MILAN (Reuters) - Prime Minister Mario Monti will meet representatives of Italy’s business and banking community in Milan on Monday, extending a tour of financial capitals aimed at showcasing his government’s reform drive in the face of an impending deep recession.
The meeting, due to take place at the Italian Stock Exchange at 0930 GMT, comes after Monti met scores of mostly foreign investors at similar gatherings in London and New York over the last month.
People invited to the meeting in Milan say participants will include executives from Italy’s listed companies as well as bankers and investors.
“I expect Monti to confirm he will continue with the steps he has already taken,” said one investor who has been invited to the meeting.
Monti, who is also Treasury Minister, has been extremely active in talking to international investors to convince them of the soundness of Italy’s efforts to put its fiscal house in order despite recent cuts of its sovereign credit grade by rating agencies and an expected 1.5 percent contraction in economic output this year.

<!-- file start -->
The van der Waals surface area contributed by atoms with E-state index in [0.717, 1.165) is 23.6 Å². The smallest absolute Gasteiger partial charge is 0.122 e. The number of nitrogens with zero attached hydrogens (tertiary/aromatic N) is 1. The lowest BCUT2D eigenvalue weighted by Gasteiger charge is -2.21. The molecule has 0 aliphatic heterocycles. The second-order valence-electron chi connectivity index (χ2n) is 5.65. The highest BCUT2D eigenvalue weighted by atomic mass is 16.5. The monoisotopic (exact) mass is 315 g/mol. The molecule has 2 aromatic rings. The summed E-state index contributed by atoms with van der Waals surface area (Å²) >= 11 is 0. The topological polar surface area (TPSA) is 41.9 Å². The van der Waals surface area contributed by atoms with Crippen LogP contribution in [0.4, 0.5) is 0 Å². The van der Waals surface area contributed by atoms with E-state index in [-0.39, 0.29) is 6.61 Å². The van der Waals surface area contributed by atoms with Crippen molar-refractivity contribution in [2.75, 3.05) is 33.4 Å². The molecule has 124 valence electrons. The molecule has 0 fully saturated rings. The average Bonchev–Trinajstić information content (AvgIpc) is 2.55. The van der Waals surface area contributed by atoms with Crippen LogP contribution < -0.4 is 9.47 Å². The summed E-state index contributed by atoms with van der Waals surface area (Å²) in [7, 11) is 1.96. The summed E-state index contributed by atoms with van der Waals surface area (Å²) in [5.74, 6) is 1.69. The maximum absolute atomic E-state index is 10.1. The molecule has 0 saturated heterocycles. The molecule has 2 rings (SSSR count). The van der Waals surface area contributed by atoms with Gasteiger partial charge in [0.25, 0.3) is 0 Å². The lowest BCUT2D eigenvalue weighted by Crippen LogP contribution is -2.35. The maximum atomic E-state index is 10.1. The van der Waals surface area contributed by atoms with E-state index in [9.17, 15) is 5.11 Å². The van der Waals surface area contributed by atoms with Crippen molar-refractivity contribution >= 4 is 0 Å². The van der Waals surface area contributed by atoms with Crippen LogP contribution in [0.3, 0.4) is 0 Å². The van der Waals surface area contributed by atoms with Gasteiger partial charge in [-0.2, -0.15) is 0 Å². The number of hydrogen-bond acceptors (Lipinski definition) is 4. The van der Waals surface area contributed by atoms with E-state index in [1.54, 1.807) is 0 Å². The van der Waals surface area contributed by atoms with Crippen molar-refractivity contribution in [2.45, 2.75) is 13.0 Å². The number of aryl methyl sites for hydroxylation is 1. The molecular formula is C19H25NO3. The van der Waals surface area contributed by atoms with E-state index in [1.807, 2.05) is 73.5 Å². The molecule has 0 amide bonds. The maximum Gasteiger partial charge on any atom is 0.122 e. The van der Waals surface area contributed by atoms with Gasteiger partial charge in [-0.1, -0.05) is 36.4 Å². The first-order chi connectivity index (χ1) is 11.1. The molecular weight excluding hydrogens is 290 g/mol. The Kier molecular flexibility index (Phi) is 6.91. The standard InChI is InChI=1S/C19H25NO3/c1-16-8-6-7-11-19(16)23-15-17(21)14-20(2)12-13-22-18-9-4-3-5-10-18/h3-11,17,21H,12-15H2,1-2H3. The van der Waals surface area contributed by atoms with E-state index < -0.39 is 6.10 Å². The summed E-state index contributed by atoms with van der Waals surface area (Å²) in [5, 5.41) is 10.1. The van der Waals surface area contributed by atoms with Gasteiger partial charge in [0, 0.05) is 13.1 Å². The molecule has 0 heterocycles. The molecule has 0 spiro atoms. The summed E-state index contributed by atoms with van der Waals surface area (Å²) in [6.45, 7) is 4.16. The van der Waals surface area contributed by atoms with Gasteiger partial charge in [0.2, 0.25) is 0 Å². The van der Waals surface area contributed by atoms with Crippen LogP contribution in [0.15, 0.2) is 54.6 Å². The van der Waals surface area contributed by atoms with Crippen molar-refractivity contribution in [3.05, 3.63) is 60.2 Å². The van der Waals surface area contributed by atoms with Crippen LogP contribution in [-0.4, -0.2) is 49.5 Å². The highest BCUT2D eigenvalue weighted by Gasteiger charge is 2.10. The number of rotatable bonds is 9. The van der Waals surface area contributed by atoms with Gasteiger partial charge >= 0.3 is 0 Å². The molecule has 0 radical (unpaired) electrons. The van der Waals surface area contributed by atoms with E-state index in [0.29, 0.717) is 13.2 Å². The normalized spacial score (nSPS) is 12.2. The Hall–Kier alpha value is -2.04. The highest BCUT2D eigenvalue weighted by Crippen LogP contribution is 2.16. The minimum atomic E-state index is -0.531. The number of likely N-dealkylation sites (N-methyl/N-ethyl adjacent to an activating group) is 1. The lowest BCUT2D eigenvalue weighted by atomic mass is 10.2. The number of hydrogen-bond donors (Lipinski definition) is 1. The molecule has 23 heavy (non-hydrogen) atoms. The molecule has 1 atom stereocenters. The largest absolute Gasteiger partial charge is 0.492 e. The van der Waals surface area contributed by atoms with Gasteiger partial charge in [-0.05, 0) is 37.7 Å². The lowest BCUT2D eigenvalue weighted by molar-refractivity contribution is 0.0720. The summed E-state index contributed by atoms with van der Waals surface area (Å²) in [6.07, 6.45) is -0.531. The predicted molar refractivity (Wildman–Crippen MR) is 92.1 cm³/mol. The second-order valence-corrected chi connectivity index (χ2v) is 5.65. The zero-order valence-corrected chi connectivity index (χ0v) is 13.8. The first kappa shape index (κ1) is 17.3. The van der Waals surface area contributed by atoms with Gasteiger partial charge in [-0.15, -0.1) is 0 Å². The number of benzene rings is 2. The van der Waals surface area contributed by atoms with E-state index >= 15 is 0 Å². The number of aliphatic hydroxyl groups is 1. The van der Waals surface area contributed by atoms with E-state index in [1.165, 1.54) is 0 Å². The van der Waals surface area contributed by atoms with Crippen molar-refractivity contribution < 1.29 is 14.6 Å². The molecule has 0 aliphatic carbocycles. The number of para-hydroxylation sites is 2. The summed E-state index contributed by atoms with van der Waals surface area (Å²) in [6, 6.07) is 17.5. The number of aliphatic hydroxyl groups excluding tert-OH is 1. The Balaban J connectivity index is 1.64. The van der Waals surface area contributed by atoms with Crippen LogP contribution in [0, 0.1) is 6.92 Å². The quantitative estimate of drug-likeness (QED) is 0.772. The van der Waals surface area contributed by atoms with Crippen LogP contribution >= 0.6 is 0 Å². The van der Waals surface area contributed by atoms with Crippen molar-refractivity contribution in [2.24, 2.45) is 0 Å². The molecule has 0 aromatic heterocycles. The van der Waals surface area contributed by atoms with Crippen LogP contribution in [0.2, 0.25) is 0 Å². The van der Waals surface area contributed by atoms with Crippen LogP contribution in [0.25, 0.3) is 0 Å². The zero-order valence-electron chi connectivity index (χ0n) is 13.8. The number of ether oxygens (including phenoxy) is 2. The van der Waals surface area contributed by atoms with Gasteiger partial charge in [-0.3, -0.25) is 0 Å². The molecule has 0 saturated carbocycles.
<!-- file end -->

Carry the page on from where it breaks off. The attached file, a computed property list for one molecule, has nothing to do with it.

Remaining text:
Monti’s ability to reach out to the financial community is a change in style from his predecessor Silvio Berlusconi, who threw in the towel in November after failing to contain the impact on Italy of a spiraling euro zone financial crisis.
The country needs to retain investors’ confidence to continue to refinance its mammoth 1.9 trillion euro debt. It must repay some 90 billion euros of bonds between February and the end of April alone.
Maria Cannata, Director General in charge of public debt at the Italian Treasury, said on Saturday that foreign investors -- who drastically cut their exposure to Italy towards the end of 2011 -- were starting to show renewed appetite for the country’s government bonds.
“We are seeing an increase in buying interest and not only from Italy, but also from Germany, France, the Netherlands, the UK and lately also from Asia and the United States,” Cannata said in reference to the trend over the last two weeks.
“Confidence and trust in the country has come back,” said Cannata, who was attending a business forum in Parma, Italy.
“The situation is still challenging, but not alarming anymore, unless we see an explosion of the Greek situation.”
The yield spread between 10-year government bonds and their German equivalent peaked at 576 basis points in mid-November, a level that could have made Italy’s debt unsustainable if maintained over the long-term. It currently stands below 400 basis points.
Reporting By Lisa Jucca; additional reporting by Maria Pia Quaglia; Editing by David Cowell